Apple recently acquired popular iOS utility Workflow, according to TechCrunch. The deal includes both the app and its developers. While many apps get pulled by Apple after an acquisition, Workflow remains on the App Store, and is now free.
Terms of the deal haven’t been disclosed or uncovered.
Workflow’s developers describe the app as, “your personal automation tool, enabling you to drag and drop any combination of actions to create powerful workflows for your iPhone, iPad, and Apple Watch.”
Apple confirmed the deal in a statement to TechCrunch, saying:
The Workflow app was selected for an Apple Design Award in 2015 because of its outstanding use of iOS accessibility features, in particular an outstanding implementation for VoiceOver with clearly labeled items, thoughtful hints, and drag/drop announcements, making the app usable and quickly accessible to those who are blind or low-vision.
Workflow’s lead developer is Ari Weinstein, who got his start in the iOS world as a jailbreaker. Developers Conrad Kramer, Ayaka Nonaka, and Nick Frey will also be joining Apple.
“We are thrilled to be joining Apple,” Mr. Weinstein said in a statement. “We’ve worked closely with Apple from the very beginning, from kickstarting our company as students attending WWDC to developing and launching Workflow and seeing its amazing success on the App Store. We can’t wait to take our work to the next level at Apple and contribute to products that touch people across the world.”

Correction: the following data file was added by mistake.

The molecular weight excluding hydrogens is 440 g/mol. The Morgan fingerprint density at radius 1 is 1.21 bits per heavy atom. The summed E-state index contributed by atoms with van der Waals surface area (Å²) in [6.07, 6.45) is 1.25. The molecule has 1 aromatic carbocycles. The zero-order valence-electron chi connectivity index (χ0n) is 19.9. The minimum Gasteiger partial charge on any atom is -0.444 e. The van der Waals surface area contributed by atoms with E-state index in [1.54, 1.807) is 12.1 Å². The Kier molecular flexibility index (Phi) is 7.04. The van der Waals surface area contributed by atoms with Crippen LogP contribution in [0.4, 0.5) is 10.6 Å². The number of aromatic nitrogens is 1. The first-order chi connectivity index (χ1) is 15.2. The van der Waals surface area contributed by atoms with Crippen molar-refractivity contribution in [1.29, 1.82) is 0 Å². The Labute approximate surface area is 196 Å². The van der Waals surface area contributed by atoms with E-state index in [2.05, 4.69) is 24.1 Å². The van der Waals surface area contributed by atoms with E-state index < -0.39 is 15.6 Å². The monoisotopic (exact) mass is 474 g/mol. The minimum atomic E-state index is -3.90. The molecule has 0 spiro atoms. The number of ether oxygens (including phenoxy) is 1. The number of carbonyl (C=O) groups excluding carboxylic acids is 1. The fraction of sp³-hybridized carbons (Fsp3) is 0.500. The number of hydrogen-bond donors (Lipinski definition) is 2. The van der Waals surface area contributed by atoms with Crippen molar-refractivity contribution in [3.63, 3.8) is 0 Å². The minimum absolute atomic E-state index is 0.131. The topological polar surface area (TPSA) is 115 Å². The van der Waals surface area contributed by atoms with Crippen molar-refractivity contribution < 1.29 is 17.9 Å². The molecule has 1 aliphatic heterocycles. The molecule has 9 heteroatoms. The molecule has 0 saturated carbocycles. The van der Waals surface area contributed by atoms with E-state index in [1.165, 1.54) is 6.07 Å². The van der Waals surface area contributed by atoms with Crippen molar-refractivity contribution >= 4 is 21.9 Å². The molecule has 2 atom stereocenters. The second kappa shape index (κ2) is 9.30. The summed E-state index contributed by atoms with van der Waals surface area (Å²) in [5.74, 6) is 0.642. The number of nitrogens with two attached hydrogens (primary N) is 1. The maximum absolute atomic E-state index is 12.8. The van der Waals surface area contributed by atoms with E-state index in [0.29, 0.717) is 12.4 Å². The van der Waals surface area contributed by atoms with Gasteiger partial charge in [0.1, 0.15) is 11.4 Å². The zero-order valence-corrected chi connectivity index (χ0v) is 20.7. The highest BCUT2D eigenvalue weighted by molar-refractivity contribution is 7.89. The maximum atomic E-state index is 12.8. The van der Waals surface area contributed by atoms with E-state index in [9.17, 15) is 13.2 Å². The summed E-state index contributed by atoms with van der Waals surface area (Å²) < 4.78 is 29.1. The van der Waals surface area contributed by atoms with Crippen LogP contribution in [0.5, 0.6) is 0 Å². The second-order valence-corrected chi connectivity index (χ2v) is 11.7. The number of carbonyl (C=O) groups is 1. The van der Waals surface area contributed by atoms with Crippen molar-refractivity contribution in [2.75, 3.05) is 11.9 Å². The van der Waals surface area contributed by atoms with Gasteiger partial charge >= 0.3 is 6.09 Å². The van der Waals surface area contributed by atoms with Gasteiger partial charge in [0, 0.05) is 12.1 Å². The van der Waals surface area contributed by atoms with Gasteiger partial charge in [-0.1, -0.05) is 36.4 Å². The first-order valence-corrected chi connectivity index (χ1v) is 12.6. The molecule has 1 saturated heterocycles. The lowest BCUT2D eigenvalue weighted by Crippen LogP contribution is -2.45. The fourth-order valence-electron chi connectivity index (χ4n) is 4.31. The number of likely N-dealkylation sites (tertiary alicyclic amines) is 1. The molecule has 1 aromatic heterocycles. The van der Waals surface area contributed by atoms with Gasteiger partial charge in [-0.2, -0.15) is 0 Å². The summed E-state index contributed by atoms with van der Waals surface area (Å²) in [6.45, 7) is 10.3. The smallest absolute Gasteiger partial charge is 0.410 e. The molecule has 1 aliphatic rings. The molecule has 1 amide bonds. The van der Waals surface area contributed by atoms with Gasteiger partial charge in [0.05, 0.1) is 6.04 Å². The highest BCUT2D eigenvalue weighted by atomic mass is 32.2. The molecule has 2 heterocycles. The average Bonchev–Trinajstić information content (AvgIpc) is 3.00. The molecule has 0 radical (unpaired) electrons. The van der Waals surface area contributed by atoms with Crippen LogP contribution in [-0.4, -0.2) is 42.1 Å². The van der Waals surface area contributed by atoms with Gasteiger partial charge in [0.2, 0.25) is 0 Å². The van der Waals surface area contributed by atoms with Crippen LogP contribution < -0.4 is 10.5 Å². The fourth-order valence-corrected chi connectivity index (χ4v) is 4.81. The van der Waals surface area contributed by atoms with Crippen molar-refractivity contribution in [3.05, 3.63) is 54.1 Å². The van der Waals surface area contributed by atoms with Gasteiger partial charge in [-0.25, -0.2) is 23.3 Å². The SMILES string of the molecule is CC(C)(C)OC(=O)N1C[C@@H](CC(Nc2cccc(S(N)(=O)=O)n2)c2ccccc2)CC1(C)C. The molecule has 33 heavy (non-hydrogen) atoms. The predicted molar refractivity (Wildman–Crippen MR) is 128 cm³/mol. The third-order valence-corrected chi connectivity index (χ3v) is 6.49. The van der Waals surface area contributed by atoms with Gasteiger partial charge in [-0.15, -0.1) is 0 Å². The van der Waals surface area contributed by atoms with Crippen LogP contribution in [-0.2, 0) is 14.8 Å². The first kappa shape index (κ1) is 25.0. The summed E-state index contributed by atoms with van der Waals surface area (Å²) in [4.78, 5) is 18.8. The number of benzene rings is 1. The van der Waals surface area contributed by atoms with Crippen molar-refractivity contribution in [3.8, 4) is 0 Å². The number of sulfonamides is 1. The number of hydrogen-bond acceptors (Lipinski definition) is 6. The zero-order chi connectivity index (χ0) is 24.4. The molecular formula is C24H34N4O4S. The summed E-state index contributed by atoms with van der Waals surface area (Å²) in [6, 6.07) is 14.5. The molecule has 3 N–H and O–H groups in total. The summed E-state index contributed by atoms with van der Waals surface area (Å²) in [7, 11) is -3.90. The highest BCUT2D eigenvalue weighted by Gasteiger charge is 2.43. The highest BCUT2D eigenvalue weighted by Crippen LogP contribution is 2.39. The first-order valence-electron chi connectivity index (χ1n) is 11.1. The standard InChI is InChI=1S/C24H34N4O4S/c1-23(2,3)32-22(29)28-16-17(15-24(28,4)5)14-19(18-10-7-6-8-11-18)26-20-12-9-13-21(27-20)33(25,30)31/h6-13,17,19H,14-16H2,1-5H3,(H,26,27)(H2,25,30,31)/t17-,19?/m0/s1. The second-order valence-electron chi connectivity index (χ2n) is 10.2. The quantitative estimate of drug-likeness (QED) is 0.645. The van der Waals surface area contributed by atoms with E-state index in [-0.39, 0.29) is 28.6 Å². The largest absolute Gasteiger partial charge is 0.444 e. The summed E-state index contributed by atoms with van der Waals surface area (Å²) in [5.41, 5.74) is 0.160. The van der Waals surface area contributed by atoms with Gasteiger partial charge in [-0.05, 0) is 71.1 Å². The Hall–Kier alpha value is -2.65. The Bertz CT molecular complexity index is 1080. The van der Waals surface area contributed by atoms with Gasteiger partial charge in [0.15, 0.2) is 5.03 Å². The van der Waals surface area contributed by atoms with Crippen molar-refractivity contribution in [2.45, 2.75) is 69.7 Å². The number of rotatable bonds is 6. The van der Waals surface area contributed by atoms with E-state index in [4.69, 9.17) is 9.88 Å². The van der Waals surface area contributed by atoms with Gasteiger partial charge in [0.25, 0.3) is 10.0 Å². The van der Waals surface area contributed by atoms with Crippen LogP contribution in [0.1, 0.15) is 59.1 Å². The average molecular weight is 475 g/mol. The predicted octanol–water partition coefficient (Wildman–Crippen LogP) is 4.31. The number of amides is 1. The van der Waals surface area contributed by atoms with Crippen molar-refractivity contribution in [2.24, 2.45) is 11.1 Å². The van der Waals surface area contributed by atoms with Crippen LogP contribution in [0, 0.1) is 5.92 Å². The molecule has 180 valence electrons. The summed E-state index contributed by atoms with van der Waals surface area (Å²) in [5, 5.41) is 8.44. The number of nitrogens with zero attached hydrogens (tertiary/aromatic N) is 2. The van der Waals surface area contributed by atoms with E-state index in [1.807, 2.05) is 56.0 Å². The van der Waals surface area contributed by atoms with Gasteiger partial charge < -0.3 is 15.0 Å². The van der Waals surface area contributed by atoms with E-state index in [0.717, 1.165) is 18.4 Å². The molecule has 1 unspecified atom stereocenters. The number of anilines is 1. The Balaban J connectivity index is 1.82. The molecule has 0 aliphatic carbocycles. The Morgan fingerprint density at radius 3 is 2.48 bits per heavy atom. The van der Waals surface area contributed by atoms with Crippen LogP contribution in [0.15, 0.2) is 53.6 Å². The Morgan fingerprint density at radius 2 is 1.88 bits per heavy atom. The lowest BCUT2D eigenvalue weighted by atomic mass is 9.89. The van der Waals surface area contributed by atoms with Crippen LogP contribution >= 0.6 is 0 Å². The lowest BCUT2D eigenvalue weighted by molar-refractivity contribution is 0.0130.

Echo Chamber Reaction
A lot of Apple’s acquisitions are met with mixed reactions from the echo chamber. A lot of small acquisitions are acquihires, meaning Apple is buying the company or the app to get the people. Oftentimes, independent products get pulled, especially in acquihire situations.
In this case, Workflow went from a $2.99 app to a free download. That has people excited about both the legacy app and its future as a built-in technology. TechCrunch, for instance, speculated that Workflow’s technology could be used to dramatically increase Siri’s functionality.
Whatever the case, Ari Weinstein and his team are highly respected. Having them join Apple will probably bring more good things to iOS.